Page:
Saracens have a reputation as a club that has a tendency to flash the cash, the premiership’s big spenders.
Some of the finest rugby talent have pulled on the red and black over the years but yet Sarries were still the great underachievers. Well until that great day at Twickenham in 2011.
So what has changed? It would be wrong to say that Sarries have left their love of a big star behind, Chris Ashton’s well publicised move being the most recent.
There is now just another emphasis for the club, yes they want to be successful that goes without saying, but now they do it while producing some of England’s most promising youngsters along the way.
A point highlighted by the fact that in the recent LV= cup game against Leicester Tigers, Sarries had World Cup Winner and South Africa’s most capped player, John Smit, warming the bench.
The more cynical among us could question whether or not chances would be given so readily if injuries hadn’t happened.
But the truth is, they are a part of sport, it is unavoidable. The most important thing is how they are dealt with and Saracens have the knack of making sure that the next player in line is ready and raring to go, regardless of their age or first team experience.
The ‘A’ league has obviously helped in preparing young players by giving them game time and the ability to test out their skills and try new things in an environment with less pressure.
It is a concept that obviously works, with many of those players that have graced the league going on to first team honours and in some cases, international caps.
A shining example of this is Saracens’ very own Alex Goode. When I first went down to Old Albanians on a Monday night, he was pulling the strings at fly half for the Storm and now he is doing exactly the same not only week in week out for Sarries but now in the white of England too, all be it with a position change in between.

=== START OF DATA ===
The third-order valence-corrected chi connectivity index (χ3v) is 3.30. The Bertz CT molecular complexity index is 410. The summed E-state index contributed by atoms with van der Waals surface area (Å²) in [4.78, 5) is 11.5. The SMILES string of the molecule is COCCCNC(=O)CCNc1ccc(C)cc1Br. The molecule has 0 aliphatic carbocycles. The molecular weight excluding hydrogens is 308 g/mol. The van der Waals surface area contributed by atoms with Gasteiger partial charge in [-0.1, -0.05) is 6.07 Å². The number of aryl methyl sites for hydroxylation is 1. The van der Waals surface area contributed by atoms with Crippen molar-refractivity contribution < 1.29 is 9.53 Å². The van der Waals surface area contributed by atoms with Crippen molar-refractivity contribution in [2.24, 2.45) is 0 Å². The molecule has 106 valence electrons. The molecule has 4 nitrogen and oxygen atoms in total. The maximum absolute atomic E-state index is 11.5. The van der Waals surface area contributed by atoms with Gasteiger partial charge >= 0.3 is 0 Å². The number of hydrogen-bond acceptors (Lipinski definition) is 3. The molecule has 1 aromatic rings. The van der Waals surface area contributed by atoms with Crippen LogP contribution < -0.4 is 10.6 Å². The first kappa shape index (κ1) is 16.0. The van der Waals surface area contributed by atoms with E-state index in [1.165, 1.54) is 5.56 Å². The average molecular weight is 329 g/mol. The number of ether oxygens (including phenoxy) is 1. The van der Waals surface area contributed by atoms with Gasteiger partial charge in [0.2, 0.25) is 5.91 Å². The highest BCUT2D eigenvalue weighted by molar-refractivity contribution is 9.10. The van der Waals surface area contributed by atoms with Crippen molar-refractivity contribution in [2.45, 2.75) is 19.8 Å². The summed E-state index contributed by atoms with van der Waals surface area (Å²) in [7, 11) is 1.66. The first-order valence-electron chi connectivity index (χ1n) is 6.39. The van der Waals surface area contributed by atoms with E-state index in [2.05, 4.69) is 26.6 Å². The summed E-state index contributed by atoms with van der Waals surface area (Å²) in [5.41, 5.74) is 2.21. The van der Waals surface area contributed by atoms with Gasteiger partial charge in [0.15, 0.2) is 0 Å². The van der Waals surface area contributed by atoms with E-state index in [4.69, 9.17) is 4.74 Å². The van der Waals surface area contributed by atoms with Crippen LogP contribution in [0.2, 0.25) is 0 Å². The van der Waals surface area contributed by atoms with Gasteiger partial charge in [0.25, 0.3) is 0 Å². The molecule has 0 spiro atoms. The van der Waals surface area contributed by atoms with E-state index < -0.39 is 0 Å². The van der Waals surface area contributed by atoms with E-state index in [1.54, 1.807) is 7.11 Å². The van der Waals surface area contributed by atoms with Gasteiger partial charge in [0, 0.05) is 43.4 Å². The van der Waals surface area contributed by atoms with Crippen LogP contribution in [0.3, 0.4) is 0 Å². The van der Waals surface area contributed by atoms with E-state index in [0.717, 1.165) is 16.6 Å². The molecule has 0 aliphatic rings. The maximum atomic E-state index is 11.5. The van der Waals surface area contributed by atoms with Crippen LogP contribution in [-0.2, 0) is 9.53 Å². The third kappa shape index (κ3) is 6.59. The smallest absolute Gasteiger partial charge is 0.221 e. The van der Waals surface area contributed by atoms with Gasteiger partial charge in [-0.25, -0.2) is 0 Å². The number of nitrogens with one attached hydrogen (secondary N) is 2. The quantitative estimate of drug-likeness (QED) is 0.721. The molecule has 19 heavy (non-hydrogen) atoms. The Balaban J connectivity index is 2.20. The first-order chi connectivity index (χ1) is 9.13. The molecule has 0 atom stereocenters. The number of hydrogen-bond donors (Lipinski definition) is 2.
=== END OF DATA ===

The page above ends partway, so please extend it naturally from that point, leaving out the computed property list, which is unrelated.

However, one of the main problems with this league, especially with the pool system it operates, is that the matches are limited and often inconsistent due to the weather or inability for clubs to field a team.
This is where Saracens have taken matters into their own hands with the help of championship side, Bedford Blues.
Through the ever growing relationship with the Blues, Sarries’ youngsters get the ability to gain experience against high quality opposition week in week out.
A venture that when needed most, paid off. When Sarries’ back row injury crisis was at its height, up stepped Will Fraser and Jackson Wray, both who are dual registered with Bedford this season.
Since coming into the side, both have consistently been two of the best players on the pitch regardless of the calibre of opposition and they have been rewarded by keeping Ernst Joubert and Andy Saull out of the starting line up on their returns.
However, the most telling sign of the impact both players have made so far, is that even the loss of player of the quality of Jacques Burger has been felt. Something I am sure we can all agree is a lot easier said than done.
Don’t get me wrong, it will not always be plain sailing for Saracens’ youngsters. The LV= cup loss against Sale on Friday showed this.
However, one thing that is for certain is that not only is the future looking bright, it is looking red and black as well.